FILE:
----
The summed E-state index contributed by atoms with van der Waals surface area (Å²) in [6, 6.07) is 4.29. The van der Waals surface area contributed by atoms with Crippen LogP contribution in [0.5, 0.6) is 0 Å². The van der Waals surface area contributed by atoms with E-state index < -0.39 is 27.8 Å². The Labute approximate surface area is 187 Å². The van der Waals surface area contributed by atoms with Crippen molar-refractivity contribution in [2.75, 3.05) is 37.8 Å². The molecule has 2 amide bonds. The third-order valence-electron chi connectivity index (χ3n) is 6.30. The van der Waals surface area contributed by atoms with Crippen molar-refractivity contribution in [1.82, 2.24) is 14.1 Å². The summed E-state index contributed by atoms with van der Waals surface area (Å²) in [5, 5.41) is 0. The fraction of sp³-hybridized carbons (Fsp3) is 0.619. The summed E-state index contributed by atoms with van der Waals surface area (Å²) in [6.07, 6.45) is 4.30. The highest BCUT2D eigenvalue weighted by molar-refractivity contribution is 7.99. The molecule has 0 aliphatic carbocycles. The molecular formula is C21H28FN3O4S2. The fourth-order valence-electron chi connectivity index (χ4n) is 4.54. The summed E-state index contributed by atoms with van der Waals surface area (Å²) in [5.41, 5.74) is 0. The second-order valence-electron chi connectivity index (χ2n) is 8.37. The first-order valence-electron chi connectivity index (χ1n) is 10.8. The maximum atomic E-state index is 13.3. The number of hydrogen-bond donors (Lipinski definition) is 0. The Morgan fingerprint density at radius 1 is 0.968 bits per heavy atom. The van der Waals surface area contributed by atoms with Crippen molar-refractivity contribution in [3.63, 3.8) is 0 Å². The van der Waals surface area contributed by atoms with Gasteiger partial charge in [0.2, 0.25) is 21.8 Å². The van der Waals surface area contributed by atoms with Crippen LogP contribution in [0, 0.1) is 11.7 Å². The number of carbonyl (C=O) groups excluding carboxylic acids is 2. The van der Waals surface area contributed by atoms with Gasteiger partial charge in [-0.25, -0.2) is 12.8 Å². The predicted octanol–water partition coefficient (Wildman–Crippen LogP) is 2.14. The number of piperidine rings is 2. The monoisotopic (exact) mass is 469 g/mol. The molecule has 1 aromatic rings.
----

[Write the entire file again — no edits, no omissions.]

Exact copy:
The summed E-state index contributed by atoms with van der Waals surface area (Å²) in [6, 6.07) is 4.29. The van der Waals surface area contributed by atoms with Crippen LogP contribution in [0.5, 0.6) is 0 Å². The van der Waals surface area contributed by atoms with E-state index < -0.39 is 27.8 Å². The Labute approximate surface area is 187 Å². The van der Waals surface area contributed by atoms with Crippen molar-refractivity contribution in [2.75, 3.05) is 37.8 Å². The molecule has 2 amide bonds. The third-order valence-electron chi connectivity index (χ3n) is 6.30. The van der Waals surface area contributed by atoms with Crippen molar-refractivity contribution in [1.82, 2.24) is 14.1 Å². The summed E-state index contributed by atoms with van der Waals surface area (Å²) in [5, 5.41) is 0. The fraction of sp³-hybridized carbons (Fsp3) is 0.619. The summed E-state index contributed by atoms with van der Waals surface area (Å²) in [6.07, 6.45) is 4.30. The highest BCUT2D eigenvalue weighted by molar-refractivity contribution is 7.99. The molecule has 0 aliphatic carbocycles. The molecular formula is C21H28FN3O4S2. The fourth-order valence-electron chi connectivity index (χ4n) is 4.54. The summed E-state index contributed by atoms with van der Waals surface area (Å²) in [5.41, 5.74) is 0. The second-order valence-electron chi connectivity index (χ2n) is 8.37. The first-order valence-electron chi connectivity index (χ1n) is 10.8. The maximum atomic E-state index is 13.3. The number of hydrogen-bond donors (Lipinski definition) is 0. The Morgan fingerprint density at radius 1 is 0.968 bits per heavy atom. The van der Waals surface area contributed by atoms with Crippen molar-refractivity contribution in [3.63, 3.8) is 0 Å². The van der Waals surface area contributed by atoms with Gasteiger partial charge in [0.2, 0.25) is 21.8 Å². The van der Waals surface area contributed by atoms with Crippen LogP contribution in [0, 0.1) is 11.7 Å². The number of carbonyl (C=O) groups excluding carboxylic acids is 2. The van der Waals surface area contributed by atoms with Gasteiger partial charge in [-0.25, -0.2) is 12.8 Å². The predicted octanol–water partition coefficient (Wildman–Crippen LogP) is 2.14. The number of piperidine rings is 2. The monoisotopic (exact) mass is 469 g/mol. The molecule has 1 aromatic rings.